$1.14 a gallon gas? That’s the equivalent cost for electric vehicles:
A new statistic — the eGallon — will now be calculated monthly by the Department of Energy to gauge the price paid by electric vehicle drivers to go the same distance that a driver of a conventional car will travel, on average, using a gallon of gas.
People who own electric vehicles may already know what they’re paying to fill up, but the agency introduced the new “eGallon” metric to help consumers who are thinking about buying electric vehicles.
Based on the 2012 model year, the department’s analysis concluded that consumers are paying $1.14 a gallon nationally to drive 28.2 miles, the average distance traveled by comparable 2012 non-electric small and medium-size cars.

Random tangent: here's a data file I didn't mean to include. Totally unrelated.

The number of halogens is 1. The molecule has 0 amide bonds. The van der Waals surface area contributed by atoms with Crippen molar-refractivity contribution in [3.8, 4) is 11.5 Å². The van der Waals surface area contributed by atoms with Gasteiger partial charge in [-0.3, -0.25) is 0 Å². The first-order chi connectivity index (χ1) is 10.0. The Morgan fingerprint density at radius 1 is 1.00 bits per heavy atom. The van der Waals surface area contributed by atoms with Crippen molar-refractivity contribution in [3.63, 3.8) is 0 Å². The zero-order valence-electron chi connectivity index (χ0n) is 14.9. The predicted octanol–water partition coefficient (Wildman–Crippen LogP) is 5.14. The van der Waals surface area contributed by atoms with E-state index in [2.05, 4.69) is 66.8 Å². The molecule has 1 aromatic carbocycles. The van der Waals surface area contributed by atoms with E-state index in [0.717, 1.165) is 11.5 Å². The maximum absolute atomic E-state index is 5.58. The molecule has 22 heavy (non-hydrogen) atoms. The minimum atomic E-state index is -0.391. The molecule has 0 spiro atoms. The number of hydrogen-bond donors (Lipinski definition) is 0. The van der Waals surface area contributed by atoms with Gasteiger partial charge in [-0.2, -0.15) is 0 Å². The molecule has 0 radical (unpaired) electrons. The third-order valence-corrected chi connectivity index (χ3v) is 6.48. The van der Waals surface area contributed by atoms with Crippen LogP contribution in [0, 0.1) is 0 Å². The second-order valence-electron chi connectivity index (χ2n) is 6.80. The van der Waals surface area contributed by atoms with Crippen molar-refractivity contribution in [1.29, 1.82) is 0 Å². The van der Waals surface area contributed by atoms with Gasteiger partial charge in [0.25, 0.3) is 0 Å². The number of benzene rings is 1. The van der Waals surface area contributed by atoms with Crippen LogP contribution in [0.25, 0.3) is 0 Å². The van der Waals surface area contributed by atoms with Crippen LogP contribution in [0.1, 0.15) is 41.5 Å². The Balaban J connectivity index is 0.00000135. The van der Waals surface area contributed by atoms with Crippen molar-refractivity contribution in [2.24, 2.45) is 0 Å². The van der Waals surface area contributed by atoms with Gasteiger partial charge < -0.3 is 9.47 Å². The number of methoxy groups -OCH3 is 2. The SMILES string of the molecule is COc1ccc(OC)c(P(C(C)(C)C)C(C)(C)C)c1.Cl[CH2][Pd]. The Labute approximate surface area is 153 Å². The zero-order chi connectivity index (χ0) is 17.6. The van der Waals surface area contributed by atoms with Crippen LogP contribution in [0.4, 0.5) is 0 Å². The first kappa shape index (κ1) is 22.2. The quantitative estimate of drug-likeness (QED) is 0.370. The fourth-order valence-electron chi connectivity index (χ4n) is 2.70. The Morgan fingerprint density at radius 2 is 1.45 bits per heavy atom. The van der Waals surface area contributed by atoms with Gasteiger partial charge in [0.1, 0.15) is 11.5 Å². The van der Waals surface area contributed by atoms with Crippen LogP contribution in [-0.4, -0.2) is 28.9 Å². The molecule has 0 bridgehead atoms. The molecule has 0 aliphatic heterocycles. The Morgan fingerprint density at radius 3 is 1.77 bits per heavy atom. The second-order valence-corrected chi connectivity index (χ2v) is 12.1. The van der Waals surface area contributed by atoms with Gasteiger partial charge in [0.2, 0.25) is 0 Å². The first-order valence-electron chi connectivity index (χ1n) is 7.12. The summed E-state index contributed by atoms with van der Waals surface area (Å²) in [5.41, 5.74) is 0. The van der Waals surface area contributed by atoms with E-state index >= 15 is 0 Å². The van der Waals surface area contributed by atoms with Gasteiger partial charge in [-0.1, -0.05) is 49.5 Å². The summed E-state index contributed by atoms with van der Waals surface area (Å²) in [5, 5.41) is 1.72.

That $1.14 per eGallon compares with $3.65, the national average price for a gallon of regular unleaded gasoline.
With leases on electric cars approaching those of gasoline-powered vehicles, electric vehicles are coming ever closer to being the practical option for most drivers. The case is even stronger when you look at the the energy density of next-generation batteries – when electric cars can drive 1000 miles in one go, no one will complain about charging times,
Nanomaterial Introduces Zinc-Air Batteries to the EV Party:
It seems both the commercial markets and the research community are coming to terms with the idea that the energy density (the amount of energy stored per unit volume) of lithium-ion (Li-ion) batteries will keep them from ever becoming a completely satisfactory solution to powering all-electric vehicles (EVs).